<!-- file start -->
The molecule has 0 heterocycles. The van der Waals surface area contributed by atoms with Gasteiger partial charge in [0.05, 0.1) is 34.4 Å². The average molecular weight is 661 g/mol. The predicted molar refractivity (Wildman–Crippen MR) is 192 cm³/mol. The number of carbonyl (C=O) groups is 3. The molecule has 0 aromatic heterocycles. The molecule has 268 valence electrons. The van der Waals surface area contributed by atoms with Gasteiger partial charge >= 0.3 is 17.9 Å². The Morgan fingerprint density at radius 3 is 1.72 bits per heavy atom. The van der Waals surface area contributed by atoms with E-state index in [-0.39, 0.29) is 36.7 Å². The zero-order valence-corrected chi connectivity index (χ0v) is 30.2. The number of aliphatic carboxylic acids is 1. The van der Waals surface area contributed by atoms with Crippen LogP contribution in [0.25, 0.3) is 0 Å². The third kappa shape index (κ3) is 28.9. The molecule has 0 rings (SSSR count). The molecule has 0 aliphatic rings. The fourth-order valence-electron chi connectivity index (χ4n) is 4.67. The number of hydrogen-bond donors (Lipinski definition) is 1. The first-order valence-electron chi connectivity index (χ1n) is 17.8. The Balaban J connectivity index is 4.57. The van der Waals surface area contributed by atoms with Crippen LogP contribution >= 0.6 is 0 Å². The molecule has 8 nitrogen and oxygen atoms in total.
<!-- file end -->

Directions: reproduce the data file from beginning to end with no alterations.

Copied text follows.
The molecule has 0 heterocycles. The van der Waals surface area contributed by atoms with Gasteiger partial charge in [0.05, 0.1) is 34.4 Å². The average molecular weight is 661 g/mol. The predicted molar refractivity (Wildman–Crippen MR) is 192 cm³/mol. The number of carbonyl (C=O) groups is 3. The molecule has 0 aromatic heterocycles. The molecule has 268 valence electrons. The van der Waals surface area contributed by atoms with Gasteiger partial charge >= 0.3 is 17.9 Å². The Morgan fingerprint density at radius 3 is 1.72 bits per heavy atom. The van der Waals surface area contributed by atoms with E-state index in [-0.39, 0.29) is 36.7 Å². The zero-order valence-corrected chi connectivity index (χ0v) is 30.2. The number of aliphatic carboxylic acids is 1. The van der Waals surface area contributed by atoms with Crippen LogP contribution in [0.25, 0.3) is 0 Å². The third kappa shape index (κ3) is 28.9. The molecule has 0 rings (SSSR count). The molecule has 0 aliphatic rings. The fourth-order valence-electron chi connectivity index (χ4n) is 4.67. The number of hydrogen-bond donors (Lipinski definition) is 1. The first-order valence-electron chi connectivity index (χ1n) is 17.8. The Balaban J connectivity index is 4.57. The van der Waals surface area contributed by atoms with Crippen LogP contribution >= 0.6 is 0 Å². The molecule has 8 nitrogen and oxygen atoms in total.